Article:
Honda S2000 (1999) review

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What is?

The Honda S2000 is a car you probably know. Either from grand tourer Y Fast and Furious fame, or simply because you’re a gas buff who covets sports cars made from the purest recipes, it’s an icon.

This recipe ? Front engine, rear wheel drive, manual gearbox and absolutely no sign of turbos or superchargers. If you want to buy a new sports car that meets these criteria, your options are few. At normal prices, you’re limited to Japanese cars (Mazda MX-5, Nissan 370Z, and Toyota GT86) or a Caterham.

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If you are very careful, you will already detect the faults of the S2000. This torque is lower than that of a VW Golf Bluemotion. It also tops out at an insanely high speed of 7,500 rpm. Uh, 6,000 rpm higher than the Golf’s peak is coming up. More on this on the next page.

The S2000 was produced between 1999 and 2009, during which time more than 110,000 examples were sold, including around 8,000 in the UK. The S2000 went on sale for a decade through several updates, the biggest in 2004, when the styling was refreshed and larger wheels and suspension softened the infamously twitchy handling characteristics of the early cars.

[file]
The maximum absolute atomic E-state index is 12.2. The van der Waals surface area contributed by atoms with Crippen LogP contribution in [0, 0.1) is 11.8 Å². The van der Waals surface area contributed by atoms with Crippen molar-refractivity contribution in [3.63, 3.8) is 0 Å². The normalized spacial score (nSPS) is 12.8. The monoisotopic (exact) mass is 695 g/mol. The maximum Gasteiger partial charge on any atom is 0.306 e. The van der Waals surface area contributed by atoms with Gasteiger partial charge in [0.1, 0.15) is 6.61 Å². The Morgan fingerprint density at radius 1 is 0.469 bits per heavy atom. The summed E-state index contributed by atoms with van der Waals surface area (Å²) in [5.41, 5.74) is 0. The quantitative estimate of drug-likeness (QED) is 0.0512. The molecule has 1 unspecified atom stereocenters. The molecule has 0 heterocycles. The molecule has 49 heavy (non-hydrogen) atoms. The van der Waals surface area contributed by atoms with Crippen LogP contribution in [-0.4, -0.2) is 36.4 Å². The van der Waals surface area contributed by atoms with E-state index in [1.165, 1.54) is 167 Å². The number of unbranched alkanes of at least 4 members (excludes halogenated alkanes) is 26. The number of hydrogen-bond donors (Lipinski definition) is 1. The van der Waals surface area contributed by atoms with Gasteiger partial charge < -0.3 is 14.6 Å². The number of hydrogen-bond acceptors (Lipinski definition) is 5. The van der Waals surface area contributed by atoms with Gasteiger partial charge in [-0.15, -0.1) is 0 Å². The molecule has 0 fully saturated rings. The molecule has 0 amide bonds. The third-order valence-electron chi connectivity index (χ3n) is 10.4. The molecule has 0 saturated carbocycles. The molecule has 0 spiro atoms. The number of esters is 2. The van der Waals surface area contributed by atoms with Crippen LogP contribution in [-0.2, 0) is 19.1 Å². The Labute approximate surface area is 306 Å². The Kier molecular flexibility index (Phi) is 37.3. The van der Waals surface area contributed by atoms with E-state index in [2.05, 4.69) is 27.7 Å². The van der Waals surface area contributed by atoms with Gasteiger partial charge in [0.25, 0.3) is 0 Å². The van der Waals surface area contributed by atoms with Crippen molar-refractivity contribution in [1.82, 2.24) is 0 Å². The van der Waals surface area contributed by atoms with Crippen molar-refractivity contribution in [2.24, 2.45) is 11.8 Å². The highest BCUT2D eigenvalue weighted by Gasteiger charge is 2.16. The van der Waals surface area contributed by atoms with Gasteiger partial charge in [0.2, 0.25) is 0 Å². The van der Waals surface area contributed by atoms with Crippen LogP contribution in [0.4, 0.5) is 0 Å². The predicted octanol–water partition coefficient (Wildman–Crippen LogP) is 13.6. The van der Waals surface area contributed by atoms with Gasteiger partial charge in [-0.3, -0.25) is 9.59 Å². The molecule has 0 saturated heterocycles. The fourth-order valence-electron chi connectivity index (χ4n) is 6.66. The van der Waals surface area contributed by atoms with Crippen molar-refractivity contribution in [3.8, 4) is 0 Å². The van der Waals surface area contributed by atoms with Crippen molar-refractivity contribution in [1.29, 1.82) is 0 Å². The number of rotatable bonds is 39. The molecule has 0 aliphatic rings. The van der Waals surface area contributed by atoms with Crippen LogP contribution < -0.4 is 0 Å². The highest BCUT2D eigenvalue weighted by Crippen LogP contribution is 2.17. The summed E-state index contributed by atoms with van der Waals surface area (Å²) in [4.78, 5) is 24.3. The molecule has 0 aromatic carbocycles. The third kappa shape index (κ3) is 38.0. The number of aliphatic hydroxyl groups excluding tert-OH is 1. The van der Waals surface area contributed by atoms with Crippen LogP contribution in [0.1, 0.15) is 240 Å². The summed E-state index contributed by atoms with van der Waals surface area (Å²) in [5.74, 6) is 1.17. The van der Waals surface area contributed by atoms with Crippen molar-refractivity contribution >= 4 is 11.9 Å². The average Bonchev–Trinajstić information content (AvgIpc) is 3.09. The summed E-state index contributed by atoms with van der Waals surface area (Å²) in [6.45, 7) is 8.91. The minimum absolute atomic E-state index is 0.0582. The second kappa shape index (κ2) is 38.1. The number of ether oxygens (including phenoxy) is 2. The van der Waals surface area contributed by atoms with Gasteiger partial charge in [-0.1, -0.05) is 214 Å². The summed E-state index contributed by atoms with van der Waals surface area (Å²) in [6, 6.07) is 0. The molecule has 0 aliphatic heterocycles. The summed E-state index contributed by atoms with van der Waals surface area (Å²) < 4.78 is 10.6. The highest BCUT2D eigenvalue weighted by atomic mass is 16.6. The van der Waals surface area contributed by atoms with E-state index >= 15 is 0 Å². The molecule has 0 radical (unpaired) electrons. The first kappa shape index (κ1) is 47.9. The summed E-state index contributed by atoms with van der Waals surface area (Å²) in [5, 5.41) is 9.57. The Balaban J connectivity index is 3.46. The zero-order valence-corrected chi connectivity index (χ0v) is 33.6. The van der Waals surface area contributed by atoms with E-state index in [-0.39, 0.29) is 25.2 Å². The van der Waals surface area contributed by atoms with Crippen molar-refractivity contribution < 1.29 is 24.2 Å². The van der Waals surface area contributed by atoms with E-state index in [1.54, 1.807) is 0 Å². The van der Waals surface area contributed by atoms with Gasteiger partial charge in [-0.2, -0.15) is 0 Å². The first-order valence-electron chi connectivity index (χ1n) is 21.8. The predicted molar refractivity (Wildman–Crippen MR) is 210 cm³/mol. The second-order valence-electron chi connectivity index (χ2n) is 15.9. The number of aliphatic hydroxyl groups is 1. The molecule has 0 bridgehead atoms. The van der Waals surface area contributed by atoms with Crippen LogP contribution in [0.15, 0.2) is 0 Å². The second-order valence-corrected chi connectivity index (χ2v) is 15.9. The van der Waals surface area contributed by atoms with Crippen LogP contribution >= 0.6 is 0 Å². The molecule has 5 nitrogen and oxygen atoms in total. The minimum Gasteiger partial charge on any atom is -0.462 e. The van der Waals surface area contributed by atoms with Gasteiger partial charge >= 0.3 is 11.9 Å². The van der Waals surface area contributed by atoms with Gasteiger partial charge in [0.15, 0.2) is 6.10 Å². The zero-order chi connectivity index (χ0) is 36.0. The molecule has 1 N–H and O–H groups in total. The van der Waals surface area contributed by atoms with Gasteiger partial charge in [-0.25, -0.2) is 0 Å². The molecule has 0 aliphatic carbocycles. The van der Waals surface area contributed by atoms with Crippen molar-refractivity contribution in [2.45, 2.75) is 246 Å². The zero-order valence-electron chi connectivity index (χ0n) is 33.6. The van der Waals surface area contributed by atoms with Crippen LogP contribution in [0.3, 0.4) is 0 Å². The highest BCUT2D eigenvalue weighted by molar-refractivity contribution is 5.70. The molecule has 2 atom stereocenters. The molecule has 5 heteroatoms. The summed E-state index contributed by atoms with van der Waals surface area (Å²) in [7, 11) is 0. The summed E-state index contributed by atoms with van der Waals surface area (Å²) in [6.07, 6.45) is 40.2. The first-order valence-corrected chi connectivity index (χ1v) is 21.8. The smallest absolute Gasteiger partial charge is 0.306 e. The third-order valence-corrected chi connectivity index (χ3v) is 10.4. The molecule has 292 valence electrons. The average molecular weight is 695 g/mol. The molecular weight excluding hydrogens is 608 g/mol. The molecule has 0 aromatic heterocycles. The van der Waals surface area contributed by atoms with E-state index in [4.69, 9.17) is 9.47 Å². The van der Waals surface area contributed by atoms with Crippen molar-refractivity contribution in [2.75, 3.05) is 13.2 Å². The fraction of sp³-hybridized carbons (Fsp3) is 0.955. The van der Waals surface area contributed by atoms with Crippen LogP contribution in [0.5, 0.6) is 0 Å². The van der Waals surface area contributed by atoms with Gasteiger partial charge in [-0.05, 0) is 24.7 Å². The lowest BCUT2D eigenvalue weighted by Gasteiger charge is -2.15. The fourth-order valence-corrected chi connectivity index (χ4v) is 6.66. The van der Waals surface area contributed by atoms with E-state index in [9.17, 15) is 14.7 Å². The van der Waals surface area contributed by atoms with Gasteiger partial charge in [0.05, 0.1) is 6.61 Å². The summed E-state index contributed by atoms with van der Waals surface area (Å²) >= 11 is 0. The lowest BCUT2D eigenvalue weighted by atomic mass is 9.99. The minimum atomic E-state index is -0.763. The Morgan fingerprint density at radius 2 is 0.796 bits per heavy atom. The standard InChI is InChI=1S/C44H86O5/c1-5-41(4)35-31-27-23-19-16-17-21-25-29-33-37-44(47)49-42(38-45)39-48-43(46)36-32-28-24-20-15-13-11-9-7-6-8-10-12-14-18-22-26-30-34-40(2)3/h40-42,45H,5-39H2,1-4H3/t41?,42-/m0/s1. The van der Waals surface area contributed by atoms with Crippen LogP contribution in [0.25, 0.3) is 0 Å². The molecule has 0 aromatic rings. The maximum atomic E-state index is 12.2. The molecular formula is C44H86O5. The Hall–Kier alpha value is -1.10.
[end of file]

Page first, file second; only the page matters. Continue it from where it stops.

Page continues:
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However, with prices starting at £6,000, the original is still a very tempting sports car. But can you really buy one for such a small amount of money? And more importantly, should you?

Our choice of the range.

2.0i GT 100 edition 2 doors

What’s the verdict?

The antidotes to today’s paddle-shifting, turbocharging performance cars don’t get any more visceral than this. Drive one before you die

Give any S2000 a try and if you’re not familiar with rev-hungry Japanese cars, we doubt you’ll be won over right away. Unless it’s for sale at a rest stop in the middle of the Brecon Beacons, anyway. More than anything, this Honda takes time to find its way to your affections. However, as a property proposal, we would say that it is perfect. Who doesn’t want a car that reveals facets of its character over time, rather than instant success?

  BMW iX3 review

And in the age of turbodiesels, many of you reading this have never seen 6,000 rpm in a car. Given how exciting that issue turns out to be, and beyond, here, it’s pretty sad.

Some drivers, especially those who recently passed their test, will never have the experience of keeping their foot on the red line in a naturally aspirated car. So if you’re lucky enough to drive an S2000, go for it. And if you’re lucky enough to buy one, give it some serious consideration.

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